But it is not just that we have to get used to “they”, “their,” and “them” as singular pronouns. A whole new group of words has been added to the lexicon. Consider the terms :”ze,” “xe,” “zir,”ve” “ey,” “per,” “hir,” and “hen.” Oy, vay! You can consider them, as I just suggested, or if you want to know if they are real words, and what they mean, you need do no more than look in the latest editions of standardized dictionaries. If you object to such words as just being made up, here is another thing to consider: All words are made up. To illustrate, consider the difficulty Eve and the snake would have had conversing with each other if they hadn’t gotten together first and made up a few Hebrew words. Adam must have been in on this as well.

You may have heard of a custody case in Texas where a minor child wanted gender-reassignment surgery. The parents did not agree on this.  One parent along with the child sued the other parent. The judge ruled, wisely, that both parents have equal custody, so the 3 of them are just going to have to work it out for now. Never missing an opportunity to make Southern people look foolish, a Georgia legislator has announced an intention to introduce a law that would subject a doctor to imprisonment for performing such surgery on a minor. The topic opens itself up to much ridiculousness and ridicule. Nevertheless, there is a core group of people to whom this business is important, and they deserve to be taken seriously. What Mike doesn’t like is being judged by the non-binary militants. He says he is working on it, so give him a break. He is following a daily prayer and meditation practice which includes the Prayer of St. Francis (See “It Is What It Is,” October 24, 2019) The prayer calls for Mike to seek to understand rather than be understood, and it looks like he has started using it just in time. Hang in there, Mike. And, if the phenomenon of non-binary cats ever becomes an issue, you can be my role-model for tolerance and understanding.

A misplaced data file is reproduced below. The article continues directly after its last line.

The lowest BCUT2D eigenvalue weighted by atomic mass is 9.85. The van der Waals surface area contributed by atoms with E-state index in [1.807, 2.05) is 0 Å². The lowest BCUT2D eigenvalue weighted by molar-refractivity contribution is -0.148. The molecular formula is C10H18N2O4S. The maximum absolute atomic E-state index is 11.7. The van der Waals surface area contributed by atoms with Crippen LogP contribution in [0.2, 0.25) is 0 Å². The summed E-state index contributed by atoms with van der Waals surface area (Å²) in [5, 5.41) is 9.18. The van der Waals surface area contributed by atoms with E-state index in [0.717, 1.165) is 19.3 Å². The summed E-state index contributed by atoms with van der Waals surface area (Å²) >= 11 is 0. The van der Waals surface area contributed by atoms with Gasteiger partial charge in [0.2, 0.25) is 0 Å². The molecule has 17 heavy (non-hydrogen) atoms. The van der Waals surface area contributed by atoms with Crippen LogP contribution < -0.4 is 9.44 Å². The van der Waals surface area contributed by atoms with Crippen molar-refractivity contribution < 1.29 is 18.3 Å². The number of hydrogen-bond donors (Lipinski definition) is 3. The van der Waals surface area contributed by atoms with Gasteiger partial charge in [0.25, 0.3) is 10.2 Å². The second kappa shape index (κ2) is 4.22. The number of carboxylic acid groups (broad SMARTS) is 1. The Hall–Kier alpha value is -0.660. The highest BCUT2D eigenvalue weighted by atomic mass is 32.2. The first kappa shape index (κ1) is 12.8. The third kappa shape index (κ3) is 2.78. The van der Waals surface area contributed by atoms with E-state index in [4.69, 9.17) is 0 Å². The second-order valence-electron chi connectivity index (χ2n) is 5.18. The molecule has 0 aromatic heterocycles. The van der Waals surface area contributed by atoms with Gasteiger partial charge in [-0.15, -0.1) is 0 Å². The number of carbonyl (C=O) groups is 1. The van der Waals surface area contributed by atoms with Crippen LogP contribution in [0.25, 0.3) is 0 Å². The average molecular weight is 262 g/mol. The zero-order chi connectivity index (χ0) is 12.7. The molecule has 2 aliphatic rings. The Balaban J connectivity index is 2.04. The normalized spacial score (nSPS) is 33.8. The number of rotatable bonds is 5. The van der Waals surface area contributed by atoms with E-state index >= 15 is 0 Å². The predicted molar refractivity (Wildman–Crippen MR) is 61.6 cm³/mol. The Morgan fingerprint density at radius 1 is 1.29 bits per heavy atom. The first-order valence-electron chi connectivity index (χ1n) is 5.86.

And lest you think that this is an entirely new to the world issue, history is full of stories of cross-dressers and others who did not accept their assigned gender roles gladly. You may recall the theme song from the old sit-com, “All in the Family,” a song bemoaning the disappearance of the “good old days” when “girls were girls and men were men.” Possibly we are experiencing another case of the more things change the more they stay the same. But enough of this.